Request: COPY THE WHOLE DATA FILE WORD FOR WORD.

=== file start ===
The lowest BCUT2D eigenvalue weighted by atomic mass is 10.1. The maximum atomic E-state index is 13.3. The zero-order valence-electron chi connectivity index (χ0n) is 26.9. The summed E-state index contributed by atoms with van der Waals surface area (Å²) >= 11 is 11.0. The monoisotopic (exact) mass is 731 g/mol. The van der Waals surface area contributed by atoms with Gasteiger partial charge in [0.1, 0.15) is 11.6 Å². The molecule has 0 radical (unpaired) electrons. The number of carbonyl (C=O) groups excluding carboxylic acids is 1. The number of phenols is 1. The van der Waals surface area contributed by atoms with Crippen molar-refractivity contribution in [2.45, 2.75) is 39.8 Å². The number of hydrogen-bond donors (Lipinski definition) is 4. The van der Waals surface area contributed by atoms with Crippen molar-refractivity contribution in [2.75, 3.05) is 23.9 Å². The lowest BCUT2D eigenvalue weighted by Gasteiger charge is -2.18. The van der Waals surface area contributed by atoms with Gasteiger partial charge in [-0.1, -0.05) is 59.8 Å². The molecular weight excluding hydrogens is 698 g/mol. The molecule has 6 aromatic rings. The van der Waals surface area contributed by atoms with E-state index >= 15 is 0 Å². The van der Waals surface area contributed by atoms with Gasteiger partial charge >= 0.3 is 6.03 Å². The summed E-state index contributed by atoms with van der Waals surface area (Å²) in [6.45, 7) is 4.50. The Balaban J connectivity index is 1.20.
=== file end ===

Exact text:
The lowest BCUT2D eigenvalue weighted by atomic mass is 10.1. The maximum atomic E-state index is 13.3. The zero-order valence-electron chi connectivity index (χ0n) is 26.9. The summed E-state index contributed by atoms with van der Waals surface area (Å²) >= 11 is 11.0. The monoisotopic (exact) mass is 731 g/mol. The van der Waals surface area contributed by atoms with Gasteiger partial charge in [0.1, 0.15) is 11.6 Å². The molecule has 0 radical (unpaired) electrons. The number of carbonyl (C=O) groups excluding carboxylic acids is 1. The number of phenols is 1. The van der Waals surface area contributed by atoms with Crippen molar-refractivity contribution in [2.45, 2.75) is 39.8 Å². The number of hydrogen-bond donors (Lipinski definition) is 4. The van der Waals surface area contributed by atoms with Crippen molar-refractivity contribution in [2.75, 3.05) is 23.9 Å². The lowest BCUT2D eigenvalue weighted by Gasteiger charge is -2.18. The van der Waals surface area contributed by atoms with Gasteiger partial charge in [-0.1, -0.05) is 59.8 Å². The molecular weight excluding hydrogens is 698 g/mol. The molecule has 6 aromatic rings. The van der Waals surface area contributed by atoms with E-state index >= 15 is 0 Å². The van der Waals surface area contributed by atoms with Gasteiger partial charge >= 0.3 is 6.03 Å². The summed E-state index contributed by atoms with van der Waals surface area (Å²) in [6.45, 7) is 4.50. The Balaban J connectivity index is 1.20.